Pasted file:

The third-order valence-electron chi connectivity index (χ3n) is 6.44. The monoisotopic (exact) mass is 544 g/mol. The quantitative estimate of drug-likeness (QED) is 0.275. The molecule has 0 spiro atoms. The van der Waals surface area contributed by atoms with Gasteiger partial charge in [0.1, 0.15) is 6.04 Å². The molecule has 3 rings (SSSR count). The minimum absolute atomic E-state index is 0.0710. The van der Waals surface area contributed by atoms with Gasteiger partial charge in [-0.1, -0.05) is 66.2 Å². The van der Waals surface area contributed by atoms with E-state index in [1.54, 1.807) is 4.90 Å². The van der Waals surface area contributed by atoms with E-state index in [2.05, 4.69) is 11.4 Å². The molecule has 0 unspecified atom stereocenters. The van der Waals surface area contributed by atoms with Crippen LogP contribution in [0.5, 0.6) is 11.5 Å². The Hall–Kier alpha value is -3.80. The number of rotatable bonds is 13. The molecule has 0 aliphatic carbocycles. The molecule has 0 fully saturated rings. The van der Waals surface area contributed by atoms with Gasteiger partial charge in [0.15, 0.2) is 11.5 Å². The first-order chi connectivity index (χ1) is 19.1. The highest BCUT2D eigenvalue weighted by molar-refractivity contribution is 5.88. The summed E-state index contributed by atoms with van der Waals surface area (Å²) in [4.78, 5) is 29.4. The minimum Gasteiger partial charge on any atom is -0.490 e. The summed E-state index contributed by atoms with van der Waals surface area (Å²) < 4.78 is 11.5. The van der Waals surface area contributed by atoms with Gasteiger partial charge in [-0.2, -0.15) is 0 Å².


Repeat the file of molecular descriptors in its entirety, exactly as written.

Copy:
The third-order valence-electron chi connectivity index (χ3n) is 6.44. The monoisotopic (exact) mass is 544 g/mol. The quantitative estimate of drug-likeness (QED) is 0.275. The molecule has 0 spiro atoms. The van der Waals surface area contributed by atoms with Gasteiger partial charge in [0.1, 0.15) is 6.04 Å². The molecule has 3 rings (SSSR count). The minimum absolute atomic E-state index is 0.0710. The van der Waals surface area contributed by atoms with Gasteiger partial charge in [-0.1, -0.05) is 66.2 Å². The van der Waals surface area contributed by atoms with E-state index in [1.54, 1.807) is 4.90 Å². The van der Waals surface area contributed by atoms with E-state index in [2.05, 4.69) is 11.4 Å². The molecule has 0 unspecified atom stereocenters. The van der Waals surface area contributed by atoms with Crippen LogP contribution in [0.5, 0.6) is 11.5 Å². The Hall–Kier alpha value is -3.80. The number of rotatable bonds is 13. The molecule has 0 aliphatic carbocycles. The molecule has 0 fully saturated rings. The van der Waals surface area contributed by atoms with Gasteiger partial charge in [0.15, 0.2) is 11.5 Å². The first-order chi connectivity index (χ1) is 19.1. The highest BCUT2D eigenvalue weighted by molar-refractivity contribution is 5.88. The summed E-state index contributed by atoms with van der Waals surface area (Å²) in [4.78, 5) is 29.4. The minimum Gasteiger partial charge on any atom is -0.490 e. The summed E-state index contributed by atoms with van der Waals surface area (Å²) < 4.78 is 11.5. The van der Waals surface area contributed by atoms with Gasteiger partial charge in [-0.2, -0.15) is 0 Å².